#25

Esterillos, Costa Rica - 28 x 325 Canadian Solar, 14 APSystems Micro YC500A. 9.1kw w/pannels, but 7k max from Inverters. No battery due to cost and other reasons… but generator of 9kw (750bux) all manual to start and connect. I bought sense as my power co has no access to any data for me and to get the feed to PVOutPut which I am doing at https://pvoutput.org/list.jsp?userid=64862 using python script from https://github.com/scottbonline/sense


#26

@frankge & @danderson great info. Thanks for sharing that. For both of you, is batteries something you are considering?


#27

with how the net metering here in CR works… its a hard sell for me currently with the price point and return on investment with how often i am without power… but if it gets bad and I go without for a few days the idea changes as i wouldn’t want to piss off neighbors with a generator running all the time and even more so at night.


#28

No ROI on batteries just yet; I have net metering and our power rarely goes out. If it does I have a portable generator and an interlock. Cant run the main AC but I have a mini split in our bedroom that cranks.


#29

For those with solar, are you using one central inverter, string inverters, Micro inverters, etc?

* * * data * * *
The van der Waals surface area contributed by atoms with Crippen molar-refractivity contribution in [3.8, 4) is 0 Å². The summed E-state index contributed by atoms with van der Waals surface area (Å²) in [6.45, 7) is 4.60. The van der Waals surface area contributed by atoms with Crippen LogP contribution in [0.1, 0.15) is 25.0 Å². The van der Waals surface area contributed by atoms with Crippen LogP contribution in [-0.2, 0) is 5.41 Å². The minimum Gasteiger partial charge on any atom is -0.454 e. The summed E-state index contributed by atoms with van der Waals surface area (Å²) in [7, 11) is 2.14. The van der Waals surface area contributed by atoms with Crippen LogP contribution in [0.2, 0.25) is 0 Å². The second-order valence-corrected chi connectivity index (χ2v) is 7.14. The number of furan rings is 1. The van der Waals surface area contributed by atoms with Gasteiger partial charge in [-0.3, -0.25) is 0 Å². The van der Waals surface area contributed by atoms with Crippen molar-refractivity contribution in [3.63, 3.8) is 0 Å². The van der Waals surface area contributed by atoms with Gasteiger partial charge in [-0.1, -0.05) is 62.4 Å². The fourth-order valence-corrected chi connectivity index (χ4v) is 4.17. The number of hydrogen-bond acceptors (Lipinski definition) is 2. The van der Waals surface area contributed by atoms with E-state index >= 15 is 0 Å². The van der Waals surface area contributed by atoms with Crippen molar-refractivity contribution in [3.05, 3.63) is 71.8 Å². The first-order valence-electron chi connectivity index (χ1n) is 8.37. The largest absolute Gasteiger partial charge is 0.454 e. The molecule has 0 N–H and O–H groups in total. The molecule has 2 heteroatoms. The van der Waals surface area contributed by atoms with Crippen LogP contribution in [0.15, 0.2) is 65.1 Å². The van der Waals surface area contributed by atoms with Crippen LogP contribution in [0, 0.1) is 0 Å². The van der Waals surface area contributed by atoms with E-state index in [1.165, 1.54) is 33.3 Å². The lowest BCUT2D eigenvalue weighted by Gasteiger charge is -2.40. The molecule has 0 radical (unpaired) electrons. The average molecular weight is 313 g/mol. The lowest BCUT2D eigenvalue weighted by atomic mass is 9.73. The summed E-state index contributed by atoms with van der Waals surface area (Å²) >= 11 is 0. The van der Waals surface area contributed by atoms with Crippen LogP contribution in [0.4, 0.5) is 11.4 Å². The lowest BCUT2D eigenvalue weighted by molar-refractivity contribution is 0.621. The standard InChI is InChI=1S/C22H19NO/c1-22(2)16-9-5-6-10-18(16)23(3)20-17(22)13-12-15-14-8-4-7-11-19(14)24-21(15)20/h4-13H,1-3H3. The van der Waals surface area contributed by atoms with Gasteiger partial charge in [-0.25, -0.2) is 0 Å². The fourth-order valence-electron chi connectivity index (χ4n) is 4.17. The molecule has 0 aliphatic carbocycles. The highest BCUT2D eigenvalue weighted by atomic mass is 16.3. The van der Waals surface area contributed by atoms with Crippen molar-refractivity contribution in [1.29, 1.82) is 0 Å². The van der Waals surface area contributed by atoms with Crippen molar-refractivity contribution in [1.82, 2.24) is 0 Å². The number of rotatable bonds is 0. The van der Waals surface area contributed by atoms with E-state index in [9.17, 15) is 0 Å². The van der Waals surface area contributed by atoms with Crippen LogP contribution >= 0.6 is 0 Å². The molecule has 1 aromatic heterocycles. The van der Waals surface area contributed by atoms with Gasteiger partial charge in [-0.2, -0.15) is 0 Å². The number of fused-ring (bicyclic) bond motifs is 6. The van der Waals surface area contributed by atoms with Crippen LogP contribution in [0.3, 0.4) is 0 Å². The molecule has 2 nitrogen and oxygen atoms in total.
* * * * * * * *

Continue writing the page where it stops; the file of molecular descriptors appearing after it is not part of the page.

#30

Central with optimizer for each panel.


#31

I have a 7kw system making about 13500kwh per year. Grid-tied, no extras. I used Google’s solar page to get a quick idea of what we had in store, but I think it’s not entirely accurate in terms of cost - I think we’ll be further ahead than it projected. We actually used it to decide on a house - we have a broad, south-facing roof that gets a ton of exposure.

We financed through a local company who worked through a Denver-based bank, and we’ll be paid off after 10y. From inquiry to live power it was less than 2 months. We have a solaredge inverter, and I opted for the extended warranty since it’s baking outside right next to the cactus.

We got very lucky to sneak in before our power company started making major changes to its solar options. We’ve got net metering at a fairly good rated for 20y. Recently that’s gone down to 10. If we make more than than we use, they pay us 3c/kwh at the end of the year. This year we got about $40, but we’re opting to lower the thermostat this year to get us closer to breaking even. I didn’t feel it was worth it to be that stingy when it’s 115 outside.